Making Sense of the Mutiny Against John Boehner
Some House Republicans are openly criticizing Speaker John Boehner, but right now, the threat that he could actually be deposed of his speakership remains small. So where's the mutiny coming from, exactly?
Some House Republicans are openly criticizing Speaker John Boehner, but right now, the threat that he could actually be deposed of his speakership remains small. So where's the mutiny coming from, exactly? Well, Boehner is working to "maintain Republican unity on deficit reduction talks as lawmakers on the far right openly chafed at his leadership," The New York Times' Jonathan Weisman reports, but the only ones criticizing Boehner on the record are those who've already been punished for not playing well with others. Reps. Tim Huelskamp and Justin Amash were both stripped of committee assignments for not cooperating with Republican leaders earlier this month, so they have less to lose in attacking Boehner. "If Speaker Boehner wants to come back to my district, he’s not going to be met with very much welcome," Amash told the Times.
But the dissenters know their numbers aren't big enough to actually push Boehner out as speaker. National Review's Robert Costa reported Wednesday afternoon:
"We don’t have the votes to make a serious run for the gavel," says a Republican House member, who requested anonymity to speak freely. "People are unhappy, but there is no one willing to lead a rebellion."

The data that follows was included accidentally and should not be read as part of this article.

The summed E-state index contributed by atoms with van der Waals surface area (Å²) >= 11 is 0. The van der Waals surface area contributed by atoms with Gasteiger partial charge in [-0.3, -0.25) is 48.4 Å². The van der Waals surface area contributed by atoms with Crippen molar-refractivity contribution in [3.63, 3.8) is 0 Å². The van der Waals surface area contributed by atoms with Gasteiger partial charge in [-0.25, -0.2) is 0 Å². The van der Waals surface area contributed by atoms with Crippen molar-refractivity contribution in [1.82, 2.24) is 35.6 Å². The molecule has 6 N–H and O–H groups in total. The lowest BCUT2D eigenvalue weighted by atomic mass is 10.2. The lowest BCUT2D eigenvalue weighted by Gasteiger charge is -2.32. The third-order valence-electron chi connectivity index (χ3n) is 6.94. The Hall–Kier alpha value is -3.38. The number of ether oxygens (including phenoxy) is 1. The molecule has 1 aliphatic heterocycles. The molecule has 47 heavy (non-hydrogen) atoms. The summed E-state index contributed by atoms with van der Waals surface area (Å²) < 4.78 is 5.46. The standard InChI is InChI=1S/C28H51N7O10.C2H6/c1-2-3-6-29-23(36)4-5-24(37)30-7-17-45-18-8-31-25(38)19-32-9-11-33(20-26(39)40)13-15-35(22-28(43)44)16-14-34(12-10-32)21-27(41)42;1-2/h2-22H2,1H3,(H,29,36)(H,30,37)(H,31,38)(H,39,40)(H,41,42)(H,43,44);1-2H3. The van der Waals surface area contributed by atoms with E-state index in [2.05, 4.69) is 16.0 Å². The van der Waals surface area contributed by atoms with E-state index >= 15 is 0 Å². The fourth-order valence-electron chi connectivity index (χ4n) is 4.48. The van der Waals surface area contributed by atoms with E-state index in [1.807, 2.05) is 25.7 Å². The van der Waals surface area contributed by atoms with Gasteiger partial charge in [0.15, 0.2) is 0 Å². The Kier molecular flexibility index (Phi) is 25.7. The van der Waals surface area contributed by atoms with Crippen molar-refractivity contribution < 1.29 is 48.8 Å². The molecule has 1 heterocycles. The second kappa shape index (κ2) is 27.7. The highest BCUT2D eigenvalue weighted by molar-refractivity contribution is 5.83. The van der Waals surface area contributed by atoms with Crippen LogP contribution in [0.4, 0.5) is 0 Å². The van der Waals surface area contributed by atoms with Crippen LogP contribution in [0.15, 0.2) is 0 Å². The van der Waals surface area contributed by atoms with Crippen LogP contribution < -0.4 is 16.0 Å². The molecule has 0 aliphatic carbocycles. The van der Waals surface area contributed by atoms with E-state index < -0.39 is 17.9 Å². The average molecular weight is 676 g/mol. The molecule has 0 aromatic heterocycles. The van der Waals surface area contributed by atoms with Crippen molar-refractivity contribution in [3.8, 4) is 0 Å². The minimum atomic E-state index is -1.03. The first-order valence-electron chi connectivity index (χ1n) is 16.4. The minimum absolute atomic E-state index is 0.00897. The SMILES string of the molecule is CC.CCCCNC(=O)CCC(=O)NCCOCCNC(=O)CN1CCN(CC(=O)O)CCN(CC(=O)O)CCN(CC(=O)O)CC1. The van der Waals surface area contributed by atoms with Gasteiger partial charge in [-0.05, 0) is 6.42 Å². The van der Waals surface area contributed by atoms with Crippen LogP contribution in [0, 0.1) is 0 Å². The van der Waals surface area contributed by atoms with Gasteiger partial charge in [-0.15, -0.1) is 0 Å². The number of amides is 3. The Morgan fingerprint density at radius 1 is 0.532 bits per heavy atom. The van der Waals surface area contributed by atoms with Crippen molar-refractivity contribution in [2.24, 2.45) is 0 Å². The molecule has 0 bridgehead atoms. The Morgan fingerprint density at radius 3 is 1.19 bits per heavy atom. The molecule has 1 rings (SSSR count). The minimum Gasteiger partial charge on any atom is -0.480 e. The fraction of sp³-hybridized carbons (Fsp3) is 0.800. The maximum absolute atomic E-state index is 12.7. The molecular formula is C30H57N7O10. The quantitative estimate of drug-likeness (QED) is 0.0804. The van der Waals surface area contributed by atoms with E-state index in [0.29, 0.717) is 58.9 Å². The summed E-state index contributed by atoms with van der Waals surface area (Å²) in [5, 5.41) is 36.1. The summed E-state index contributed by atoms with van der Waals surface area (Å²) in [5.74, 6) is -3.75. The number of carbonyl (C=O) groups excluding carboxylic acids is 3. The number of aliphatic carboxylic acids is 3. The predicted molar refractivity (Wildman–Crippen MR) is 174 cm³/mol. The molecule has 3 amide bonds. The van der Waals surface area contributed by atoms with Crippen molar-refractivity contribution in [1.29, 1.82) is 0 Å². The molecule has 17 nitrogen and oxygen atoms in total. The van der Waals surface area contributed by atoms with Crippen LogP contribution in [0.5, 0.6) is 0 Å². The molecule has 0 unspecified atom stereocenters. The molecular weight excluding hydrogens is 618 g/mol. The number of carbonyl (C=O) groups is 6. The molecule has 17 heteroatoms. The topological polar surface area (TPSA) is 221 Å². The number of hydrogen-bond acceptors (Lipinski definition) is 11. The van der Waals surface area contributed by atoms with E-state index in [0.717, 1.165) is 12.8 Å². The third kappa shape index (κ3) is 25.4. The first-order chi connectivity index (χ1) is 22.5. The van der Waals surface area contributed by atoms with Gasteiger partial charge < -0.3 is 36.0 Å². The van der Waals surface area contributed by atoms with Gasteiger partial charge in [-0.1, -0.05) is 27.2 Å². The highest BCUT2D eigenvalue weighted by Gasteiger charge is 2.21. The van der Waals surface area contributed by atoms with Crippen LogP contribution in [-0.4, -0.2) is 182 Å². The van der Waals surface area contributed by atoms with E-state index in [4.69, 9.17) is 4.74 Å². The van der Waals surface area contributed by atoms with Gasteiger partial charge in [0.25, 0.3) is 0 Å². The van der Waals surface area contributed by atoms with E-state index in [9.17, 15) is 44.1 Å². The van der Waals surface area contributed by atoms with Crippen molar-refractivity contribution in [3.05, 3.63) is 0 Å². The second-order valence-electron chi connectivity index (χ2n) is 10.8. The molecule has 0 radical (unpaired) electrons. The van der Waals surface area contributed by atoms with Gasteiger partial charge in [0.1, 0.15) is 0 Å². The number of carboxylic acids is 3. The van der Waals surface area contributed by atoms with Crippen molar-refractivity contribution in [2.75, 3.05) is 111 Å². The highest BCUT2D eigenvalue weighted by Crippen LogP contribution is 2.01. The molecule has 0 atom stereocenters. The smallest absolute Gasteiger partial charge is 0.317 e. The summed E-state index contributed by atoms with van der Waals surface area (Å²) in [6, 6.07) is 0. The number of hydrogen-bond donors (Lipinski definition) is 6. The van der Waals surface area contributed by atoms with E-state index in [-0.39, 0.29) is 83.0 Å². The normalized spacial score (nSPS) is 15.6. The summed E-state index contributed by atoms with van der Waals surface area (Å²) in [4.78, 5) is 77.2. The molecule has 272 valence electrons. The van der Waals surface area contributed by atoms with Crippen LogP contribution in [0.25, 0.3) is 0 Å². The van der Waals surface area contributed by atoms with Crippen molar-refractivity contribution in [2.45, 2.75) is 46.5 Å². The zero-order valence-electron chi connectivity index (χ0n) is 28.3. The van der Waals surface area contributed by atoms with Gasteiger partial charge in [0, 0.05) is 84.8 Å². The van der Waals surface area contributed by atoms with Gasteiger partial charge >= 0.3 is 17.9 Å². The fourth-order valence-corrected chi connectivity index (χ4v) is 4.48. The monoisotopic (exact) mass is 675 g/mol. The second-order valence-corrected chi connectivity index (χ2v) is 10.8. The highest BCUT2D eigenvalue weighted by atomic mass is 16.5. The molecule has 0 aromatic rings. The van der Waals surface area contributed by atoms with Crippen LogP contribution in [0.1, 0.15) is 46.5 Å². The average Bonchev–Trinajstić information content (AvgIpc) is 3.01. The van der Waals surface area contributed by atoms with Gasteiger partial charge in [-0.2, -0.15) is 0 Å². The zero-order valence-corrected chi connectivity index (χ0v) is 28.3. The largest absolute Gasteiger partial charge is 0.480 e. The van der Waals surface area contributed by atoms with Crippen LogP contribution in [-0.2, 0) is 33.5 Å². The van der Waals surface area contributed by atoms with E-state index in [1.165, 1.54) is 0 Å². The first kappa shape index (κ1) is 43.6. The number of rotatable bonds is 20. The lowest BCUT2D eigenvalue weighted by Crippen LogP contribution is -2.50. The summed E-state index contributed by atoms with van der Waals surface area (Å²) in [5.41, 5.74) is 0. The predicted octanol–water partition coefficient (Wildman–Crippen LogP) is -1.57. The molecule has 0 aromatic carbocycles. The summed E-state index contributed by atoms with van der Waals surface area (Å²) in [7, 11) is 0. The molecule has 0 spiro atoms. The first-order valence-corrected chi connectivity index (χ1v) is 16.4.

Conservatives in the House are "waiting to see what Boehner does," an "insider" told Costa. Boehner is reportedly open to accepting more increases in tax revenue than the $800 billion Republicans initially offered President Obama on the fiscal cliff. The reporting of Roll Call's Daniel Newhauser indicates the frustration from conservatives is not totally about what Boehner's negotiating. It's also about how he's doing it — by not telling them very much:
The lame-duck floor schedule has been conspicuously light, with Majority Leader Eric Cantor, R-Va., scheduling low-wattage votes this week as Boehner and President Barack Obama trade fiscal cliff offers behind closed doors — keeping even other members of the GOP leadership in the dark.
“There is a little pushback on that. I think the members would rather this be an open debate,” Rep. John Fleming of Louisiana said Wednesday. “We’re voting on one bill today. The whole day we’re voting on one bill. On the rule. We voted on the journal last night. I mean, it’s comical. It really is. And it’s sad. Because we’re not in regular order. All the work’s being done behind the scenes by staff and then the speaker and the president.”
Update: Boehner said in a press conference late this morning that he's "not concerned about my job as speaker." He also had charts.